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Think about the average industry event. Which suppliers are there? What’s the demographic of the attendees? Which topics do the breakout and educational sessions cover? While working for the Greater Miami Convention & Visitors Bureau in the early 2010s, Stephanie M. Jones attended many of these events, and she noticed a glaring trend: the lack of diversity. This observation stuck with her, and in 2016, upon founding the Cultural Heritage Alliance for Tourism, Inc. (CHAT), Jones began her journey toward what she calls “leveling the playing field.”

Creating Equitable Opportunities

“I started CHAT to create equitable opportunities for small Black and Brown travel and tourism businesses from underserved communities,” said Jones. While CHAT initially operated in South Florida, it has since expanded to serve and support underrepresented entrepreneurs and small businesses throughout the U.S. by providing tools and education to help them participate in and profit from local tourism ecosystems. “After conducting research (and) learning about the disparities for Black businesses in marginalized communities and the lack of tourism dollars and tourist foot traffic for Black neighborhoods and businesses, it became my mission to help level the playing field by leveraging tourism as an economic driver for fueling underserved businesses and communities.”

One way Jones is working toward her mission? Through the promotion of cultural heritage tourism, a segment of tourism focused on connecting travelers with the people and places that shaped Black communities and culture. “I discovered that in local destinations throughout Florida and other states, small BIPOC suppliers that provided cultural heritage tours and experiences were not part of tourism marketing efforts,” said Jones. She went on to share how rethinking these marketing efforts was a necessary first step toward bridging the gap between small BIPOC suppliers and industry stakeholders like DMOs who have the authority on what to see and do in their respective destinations.

To begin building these relationships, Jones produced and hosted the Cultural Heritage Tourism Synergy Summit in 2018, and again in 2019, to bring together small BIPOC suppliers, cultural heritage tourism thought leaders, DMOs and other industry figures from around the globe. Then, in 2020, Jones founded the Cultural Heritage Economic Alliance, Inc. (CHEA), an organization that provides training to small BIPOC businesses to equip them with the skills they need to be sustainable, scalable and profitable as well as to provide industry access and funding opportunities.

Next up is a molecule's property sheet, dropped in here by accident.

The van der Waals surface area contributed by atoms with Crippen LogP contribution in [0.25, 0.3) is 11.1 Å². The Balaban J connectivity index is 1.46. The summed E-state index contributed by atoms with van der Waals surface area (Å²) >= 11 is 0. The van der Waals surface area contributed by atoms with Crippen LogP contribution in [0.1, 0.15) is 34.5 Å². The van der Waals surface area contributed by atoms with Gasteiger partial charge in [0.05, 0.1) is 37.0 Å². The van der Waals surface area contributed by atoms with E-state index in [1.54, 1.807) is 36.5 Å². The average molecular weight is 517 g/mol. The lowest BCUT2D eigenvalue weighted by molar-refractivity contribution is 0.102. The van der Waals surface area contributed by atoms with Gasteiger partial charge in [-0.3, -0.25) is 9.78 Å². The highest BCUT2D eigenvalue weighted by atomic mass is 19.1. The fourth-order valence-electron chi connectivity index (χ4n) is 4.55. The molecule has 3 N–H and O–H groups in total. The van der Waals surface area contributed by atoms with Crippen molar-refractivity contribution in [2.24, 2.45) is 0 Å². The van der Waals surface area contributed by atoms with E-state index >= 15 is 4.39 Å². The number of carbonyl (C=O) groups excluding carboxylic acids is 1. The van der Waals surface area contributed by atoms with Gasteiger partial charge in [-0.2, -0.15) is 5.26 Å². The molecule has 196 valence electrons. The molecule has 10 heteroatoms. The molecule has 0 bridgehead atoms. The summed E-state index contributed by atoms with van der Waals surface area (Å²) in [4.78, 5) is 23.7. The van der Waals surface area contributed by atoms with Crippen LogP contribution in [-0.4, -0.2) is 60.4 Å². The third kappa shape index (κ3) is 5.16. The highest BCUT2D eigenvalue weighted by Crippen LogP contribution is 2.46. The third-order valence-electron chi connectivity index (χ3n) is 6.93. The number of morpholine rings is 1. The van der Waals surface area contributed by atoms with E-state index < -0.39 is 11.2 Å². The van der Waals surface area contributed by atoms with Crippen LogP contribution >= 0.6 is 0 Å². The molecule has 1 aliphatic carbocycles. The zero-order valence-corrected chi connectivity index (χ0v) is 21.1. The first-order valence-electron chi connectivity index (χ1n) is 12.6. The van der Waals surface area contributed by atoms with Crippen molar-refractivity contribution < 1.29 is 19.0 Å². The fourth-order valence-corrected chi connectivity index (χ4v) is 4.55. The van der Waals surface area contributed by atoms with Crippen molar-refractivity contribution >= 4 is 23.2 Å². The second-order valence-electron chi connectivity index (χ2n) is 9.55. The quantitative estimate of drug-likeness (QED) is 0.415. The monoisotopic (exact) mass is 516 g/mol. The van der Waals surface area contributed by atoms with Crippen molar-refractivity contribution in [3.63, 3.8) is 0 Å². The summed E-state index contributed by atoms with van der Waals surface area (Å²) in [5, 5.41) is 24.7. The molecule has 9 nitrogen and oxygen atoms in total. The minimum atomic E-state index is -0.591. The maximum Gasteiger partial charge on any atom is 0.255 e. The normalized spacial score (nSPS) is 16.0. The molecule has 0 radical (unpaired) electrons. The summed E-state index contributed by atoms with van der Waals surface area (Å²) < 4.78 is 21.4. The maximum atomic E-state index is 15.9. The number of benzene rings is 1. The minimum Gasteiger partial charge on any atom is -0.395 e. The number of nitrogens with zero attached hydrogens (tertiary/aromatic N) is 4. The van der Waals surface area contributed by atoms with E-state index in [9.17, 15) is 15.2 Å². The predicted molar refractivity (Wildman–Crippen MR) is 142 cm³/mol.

DEI in the Travel Industry 

Jones’ work is a step in the right direction for diversity, equity and inclusion (DEI) in the travel industry, and it also leads to a larger discussion about the work that still needs to be done. “I could write a book on how the industry overall is missing the mark on DEI,” said Jones. “However, there have been small strides made by some travel brands and DMOs that have been intentional in increasing diversity in supplier contracting, diversity in hiring and reflecting broader diversity in marketing collateral.” Unfortunately, recent years have come with their share of struggles, too. “I’ve seen more pushback from the table and less conversations on DEI within the industry,” said Jones. “Organizations such as CHEA, Black Travel Alliance, Diversity Tourism Matters and Travel Unity must continue to lean into our efforts to hold the industry accountable and keep the conversations and investments to sustain DEI forefront of mind.”  

As for travel advisors, Jones said their role is evolving. “As consumer sentiment and demand for the consumption of making cultural connections during travels (rises), this is a very exciting time for travel advisors, especially those focusing on niche markets and diverse products,” she shared. In addition to demand, Jones said offering diverse products is important because 1) It levels the playing field, 2) It addresses overtourism and uplifts less-visited communities, 3) It increases diverse tour products and presents a unique option for itineraries, and 4) It exposes travelers to broader, more diverse stories.  

Don’t know where to start? Jones recommends learning through experience. “It’s important for travel advisors to gain a better understanding of diverse tour products and experiences offered by BIPOC businesses and to experience Black cultural heritage tours through FAM tours in order to educate their clients.” She also recommends looking into education available through organizations like CHEA, which offers exclusive training and certifications to equip advisors with the marketing tools, messaging and images they need to sell niche tour products to their clients. 

What’s In Stephanie’s Carry-On?

“My carry-on always consists of my medications, a bottle of water, laptop, reMarkable notepad, hand sanitizer, Clorox hand wipes (to wipe down my seat, tray, TV screen, etc.), neck pillow and extra face masks.”

Originally appeared in the Spring 2024 issue of The Compass magazine. 

About the Author

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Senior Editor for VAX VacationAccess and world explorer, Jenna Buege loves writing about all things travel. When she’s not busy creating content, she spends her time exploring the great outdoors, cuddling with her two black cats and researching her next big (sometimes strange) adventure. 


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